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ATOMIC STRUCTURE. S.MORRIS 2006. HISTORY OF THE ATOM. Democritus develops the idea of atoms. 460 BC. he pounded up materials in his pestle and mortar until he had reduced them to smaller and smaller particles which he called. ATOMA ( greek for indivisible ). HISTORY OF THE ATOM.

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slide1

ATOMIC STRUCTURE

S.MORRIS 2006

slide2

HISTORY OF THE ATOM

Democritus develops the idea of atoms

460 BC

he pounded up materials in his pestle and mortar until he had reduced them to smaller and smaller particles which he called

ATOMA

(greek for indivisible)

slide3

HISTORY OF THE ATOM

John Dalton

1808

suggested that all matter was made up of tiny spheres that were able to bounce around with perfect elasticity and called them

ATOMS

slide4

HISTORY OF THE ATOM

Joseph John Thompson

1898

found that atoms could sometimes eject a far smaller negative particle which he called an

ELECTRON

slide5

HISTORY OF THE ATOM

1904

Thompson develops the idea that an atom was made up of electrons scattered unevenly within an elastic sphere surrounded by a soup of positive charge to balance the electron\'s charge

like plums surrounded by pudding.

PLUM PUDDING

MODEL

slide6

HISTORY OF THE ATOM

Ernest Rutherford

1910

oversaw Geiger and Marsden carrying out his famous experiment.

they fired Helium nuclei at a piece of gold foil which was only a few atoms thick.

they found that although most of them passed through. About 1 in 10,000 hit

slide7

HISTORY OF THE ATOM

gold foil

helium nuclei

helium nuclei

They found that while most of the helium nuclei passed through the foil, a small number were deflected and, to their surprise, some helium nuclei bounced straight back.

slide8

HISTORY OF THE ATOM

Rutherford’s new evidence allowed him to propose a more detailed model with a central nucleus.

He suggested that the positive charge was all in a central nucleus. With this holding the electrons in place by electrical attraction

However, this was not the end of the story.

slide9

HISTORY OF THE ATOM

Niels Bohr

1913

studied under Rutherford at the Victoria University in Manchester.

Bohr refined Rutherford\'s idea by adding that the electrons were in orbits. Rather like planets orbiting the sun. With each orbit only able to contain a set number of electrons.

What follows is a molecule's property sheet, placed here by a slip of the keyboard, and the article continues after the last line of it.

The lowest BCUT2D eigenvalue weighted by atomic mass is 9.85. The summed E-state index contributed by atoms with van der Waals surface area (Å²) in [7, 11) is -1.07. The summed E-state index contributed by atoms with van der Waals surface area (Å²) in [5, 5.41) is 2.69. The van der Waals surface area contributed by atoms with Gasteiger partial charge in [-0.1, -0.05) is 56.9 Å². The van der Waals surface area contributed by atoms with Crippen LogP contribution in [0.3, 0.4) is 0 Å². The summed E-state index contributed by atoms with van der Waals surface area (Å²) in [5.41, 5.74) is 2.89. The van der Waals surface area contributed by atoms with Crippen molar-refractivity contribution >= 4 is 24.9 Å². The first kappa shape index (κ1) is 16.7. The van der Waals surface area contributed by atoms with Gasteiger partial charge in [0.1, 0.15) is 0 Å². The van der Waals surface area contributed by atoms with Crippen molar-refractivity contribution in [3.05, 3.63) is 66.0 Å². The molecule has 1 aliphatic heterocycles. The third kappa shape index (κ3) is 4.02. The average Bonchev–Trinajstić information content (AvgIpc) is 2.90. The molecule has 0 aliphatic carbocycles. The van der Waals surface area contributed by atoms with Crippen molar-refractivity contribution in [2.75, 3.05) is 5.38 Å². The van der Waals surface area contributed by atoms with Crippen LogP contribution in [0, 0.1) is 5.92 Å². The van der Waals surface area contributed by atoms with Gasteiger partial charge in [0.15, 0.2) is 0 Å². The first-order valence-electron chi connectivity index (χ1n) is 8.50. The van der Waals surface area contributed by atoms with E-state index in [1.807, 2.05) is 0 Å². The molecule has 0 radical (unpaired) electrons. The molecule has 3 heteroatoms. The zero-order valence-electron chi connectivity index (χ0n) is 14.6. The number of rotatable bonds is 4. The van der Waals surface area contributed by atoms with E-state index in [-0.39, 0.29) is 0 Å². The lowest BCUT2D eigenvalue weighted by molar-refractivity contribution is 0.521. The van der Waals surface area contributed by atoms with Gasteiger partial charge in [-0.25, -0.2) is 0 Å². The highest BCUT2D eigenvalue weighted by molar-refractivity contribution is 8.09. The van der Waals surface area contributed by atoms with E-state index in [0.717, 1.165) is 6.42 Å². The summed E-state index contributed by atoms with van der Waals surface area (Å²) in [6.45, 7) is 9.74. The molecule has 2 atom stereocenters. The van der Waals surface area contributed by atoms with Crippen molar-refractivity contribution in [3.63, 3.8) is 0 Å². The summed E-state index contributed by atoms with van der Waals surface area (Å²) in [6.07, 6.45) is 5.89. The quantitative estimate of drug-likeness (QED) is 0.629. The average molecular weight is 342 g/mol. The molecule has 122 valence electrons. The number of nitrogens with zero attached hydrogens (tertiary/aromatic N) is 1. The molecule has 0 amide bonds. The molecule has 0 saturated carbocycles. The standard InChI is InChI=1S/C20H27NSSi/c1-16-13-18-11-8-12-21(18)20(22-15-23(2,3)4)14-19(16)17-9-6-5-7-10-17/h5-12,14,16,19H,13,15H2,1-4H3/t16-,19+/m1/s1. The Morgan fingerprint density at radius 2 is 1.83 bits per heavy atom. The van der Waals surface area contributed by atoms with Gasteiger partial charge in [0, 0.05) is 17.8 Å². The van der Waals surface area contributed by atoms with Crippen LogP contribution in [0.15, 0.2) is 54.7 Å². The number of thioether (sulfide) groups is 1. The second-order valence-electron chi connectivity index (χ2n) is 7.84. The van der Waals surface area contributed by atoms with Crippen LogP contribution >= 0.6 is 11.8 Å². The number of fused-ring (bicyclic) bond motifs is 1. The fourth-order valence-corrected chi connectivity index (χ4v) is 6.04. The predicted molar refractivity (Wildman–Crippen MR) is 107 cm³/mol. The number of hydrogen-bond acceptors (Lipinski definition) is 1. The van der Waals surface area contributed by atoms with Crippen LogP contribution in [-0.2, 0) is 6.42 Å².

slide10

Bohr’s Atom

electrons in orbits

nucleus

slide11

HELIUM ATOM

Shell

proton

N

+

-

+

N

-

neutron

electron

What do these particles consist of?

slide12

ATOMIC STRUCTURE

Particle

Charge

Mass

proton

+ ve charge

1

neutron

No charge

1

electron

-ve charge

nil

slide13

ATOMIC STRUCTURE

He

2

Atomic number

the number of protons in an atom

4

Atomic mass

the number of protons and

neutrons in an atom

number of electrons = number of protons

slide14

ATOMIC STRUCTURE

Electrons are arranged in Energy Levels or Shells around the nucleus of an atom.

  • first shell a maximum of 2 electrons
  • second shell a maximum of 8 electrons
  • third shell a maximum of 8 electrons
slide15

ATOMIC STRUCTURE

There are two ways to represent the atomic structure of an element or compound;

1. Electronic Configuration

2. Dot & Cross Diagrams

slide16

ELECTRONIC CONFIGURATION

With electronic configuration elements are represented numerically by the number of electrons in their shells and number of shells. For example;

Nitrogen

configuration = 2 , 5

7

2 in 1st shell

5 in 2nd shell

N

2+5 = 7

14

slide17

ELECTRONIC CONFIGURATION

Write the electronic configuration for the following elements;

20

11

8

Na

O

Ca

a)

b)

c)

16

23

40

2,8,8,2

2,8,1

2,6

17

14

5

Cl

Si

B

d)

e)

f)

11

35

28

2,8,7

2,8,4

2,3

slide18

DOT & CROSS DIAGRAMS

With Dot & Cross diagrams elements and compounds are represented by Dots or Crosses to show electrons, and circles to show the shells. For example;

X

Nitrogen

N

7

X

X

N

X

X

14

X

X

slide19

DOT & CROSS DIAGRAMS

Draw the Dot & Cross diagrams for the following elements;

X

8

17

X

O

Cl

a)

b)

X

35

X

16

X

X

X

X

X

Cl

X

X

X

X

X

X

X

O

X

X

X

X

X

X

X

X

X

X

slide20

SUMMARY

  • The Atomic Number of an atom = number of
  • protons in the nucleus.
  • The Atomic Mass of an atom = number of
  • Protons + Neutrons in the nucleus.
  • The number of Protons = Number of Electrons.
  • Electrons orbit the nucleus in shells.
  • Each shell can only carry a set number of electrons.
slide21

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